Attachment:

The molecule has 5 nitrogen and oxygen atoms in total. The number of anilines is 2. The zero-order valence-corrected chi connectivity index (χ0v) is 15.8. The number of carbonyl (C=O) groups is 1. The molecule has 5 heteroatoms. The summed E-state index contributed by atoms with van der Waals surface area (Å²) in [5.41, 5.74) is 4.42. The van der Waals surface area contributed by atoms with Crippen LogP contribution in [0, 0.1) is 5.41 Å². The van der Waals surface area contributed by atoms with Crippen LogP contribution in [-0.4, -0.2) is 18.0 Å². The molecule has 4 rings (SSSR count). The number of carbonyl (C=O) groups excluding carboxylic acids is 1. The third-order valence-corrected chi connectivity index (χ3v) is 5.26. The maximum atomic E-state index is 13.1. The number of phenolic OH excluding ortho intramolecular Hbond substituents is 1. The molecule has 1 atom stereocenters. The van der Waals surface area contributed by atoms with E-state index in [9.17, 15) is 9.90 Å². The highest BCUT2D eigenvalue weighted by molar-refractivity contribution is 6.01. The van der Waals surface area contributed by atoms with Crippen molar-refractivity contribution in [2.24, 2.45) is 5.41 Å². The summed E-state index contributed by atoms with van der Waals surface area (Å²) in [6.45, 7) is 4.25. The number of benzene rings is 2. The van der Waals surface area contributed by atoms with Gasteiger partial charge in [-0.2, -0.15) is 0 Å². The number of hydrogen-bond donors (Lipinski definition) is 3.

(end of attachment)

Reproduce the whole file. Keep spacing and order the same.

The molecule has 5 nitrogen and oxygen atoms in total. The number of anilines is 2. The zero-order valence-corrected chi connectivity index (χ0v) is 15.8. The number of carbonyl (C=O) groups is 1. The molecule has 5 heteroatoms. The summed E-state index contributed by atoms with van der Waals surface area (Å²) in [5.41, 5.74) is 4.42. The van der Waals surface area contributed by atoms with Crippen LogP contribution in [0, 0.1) is 5.41 Å². The van der Waals surface area contributed by atoms with Crippen LogP contribution in [-0.4, -0.2) is 18.0 Å². The molecule has 4 rings (SSSR count). The number of carbonyl (C=O) groups excluding carboxylic acids is 1. The third-order valence-corrected chi connectivity index (χ3v) is 5.26. The maximum atomic E-state index is 13.1. The number of phenolic OH excluding ortho intramolecular Hbond substituents is 1. The molecule has 1 atom stereocenters. The van der Waals surface area contributed by atoms with E-state index in [9.17, 15) is 9.90 Å². The highest BCUT2D eigenvalue weighted by molar-refractivity contribution is 6.01. The van der Waals surface area contributed by atoms with Crippen molar-refractivity contribution in [2.24, 2.45) is 5.41 Å². The summed E-state index contributed by atoms with van der Waals surface area (Å²) in [6.45, 7) is 4.25. The number of benzene rings is 2. The van der Waals surface area contributed by atoms with Gasteiger partial charge in [-0.2, -0.15) is 0 Å². The number of hydrogen-bond donors (Lipinski definition) is 3.